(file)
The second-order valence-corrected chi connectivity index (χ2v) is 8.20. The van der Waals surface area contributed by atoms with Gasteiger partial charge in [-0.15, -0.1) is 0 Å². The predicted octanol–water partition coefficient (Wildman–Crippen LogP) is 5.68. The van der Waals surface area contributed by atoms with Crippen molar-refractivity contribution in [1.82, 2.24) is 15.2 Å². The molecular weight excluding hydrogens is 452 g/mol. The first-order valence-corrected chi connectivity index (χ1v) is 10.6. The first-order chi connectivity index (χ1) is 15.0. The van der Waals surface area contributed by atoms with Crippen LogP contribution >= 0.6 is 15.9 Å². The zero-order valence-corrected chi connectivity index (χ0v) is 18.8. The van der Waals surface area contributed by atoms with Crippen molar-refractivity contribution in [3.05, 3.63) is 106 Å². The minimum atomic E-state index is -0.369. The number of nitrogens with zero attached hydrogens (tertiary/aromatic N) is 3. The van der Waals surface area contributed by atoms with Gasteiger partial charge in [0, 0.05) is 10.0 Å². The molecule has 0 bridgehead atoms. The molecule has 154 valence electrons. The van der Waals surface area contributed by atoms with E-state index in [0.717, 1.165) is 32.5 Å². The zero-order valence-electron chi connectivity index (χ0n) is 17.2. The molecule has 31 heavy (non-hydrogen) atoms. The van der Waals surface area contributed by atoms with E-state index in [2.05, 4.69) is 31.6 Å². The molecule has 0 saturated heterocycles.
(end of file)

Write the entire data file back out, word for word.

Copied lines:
The second-order valence-corrected chi connectivity index (χ2v) is 8.20. The van der Waals surface area contributed by atoms with Gasteiger partial charge in [-0.15, -0.1) is 0 Å². The predicted octanol–water partition coefficient (Wildman–Crippen LogP) is 5.68. The van der Waals surface area contributed by atoms with Crippen molar-refractivity contribution in [1.82, 2.24) is 15.2 Å². The molecular weight excluding hydrogens is 452 g/mol. The first-order valence-corrected chi connectivity index (χ1v) is 10.6. The first-order chi connectivity index (χ1) is 15.0. The van der Waals surface area contributed by atoms with Crippen LogP contribution >= 0.6 is 15.9 Å². The zero-order valence-corrected chi connectivity index (χ0v) is 18.8. The van der Waals surface area contributed by atoms with Crippen molar-refractivity contribution in [3.05, 3.63) is 106 Å². The minimum atomic E-state index is -0.369. The number of nitrogens with zero attached hydrogens (tertiary/aromatic N) is 3. The van der Waals surface area contributed by atoms with Gasteiger partial charge in [0, 0.05) is 10.0 Å². The molecule has 0 bridgehead atoms. The molecule has 154 valence electrons. The van der Waals surface area contributed by atoms with E-state index in [0.717, 1.165) is 32.5 Å². The zero-order valence-electron chi connectivity index (χ0n) is 17.2. The molecule has 31 heavy (non-hydrogen) atoms. The van der Waals surface area contributed by atoms with E-state index in [2.05, 4.69) is 31.6 Å². The molecule has 0 saturated heterocycles.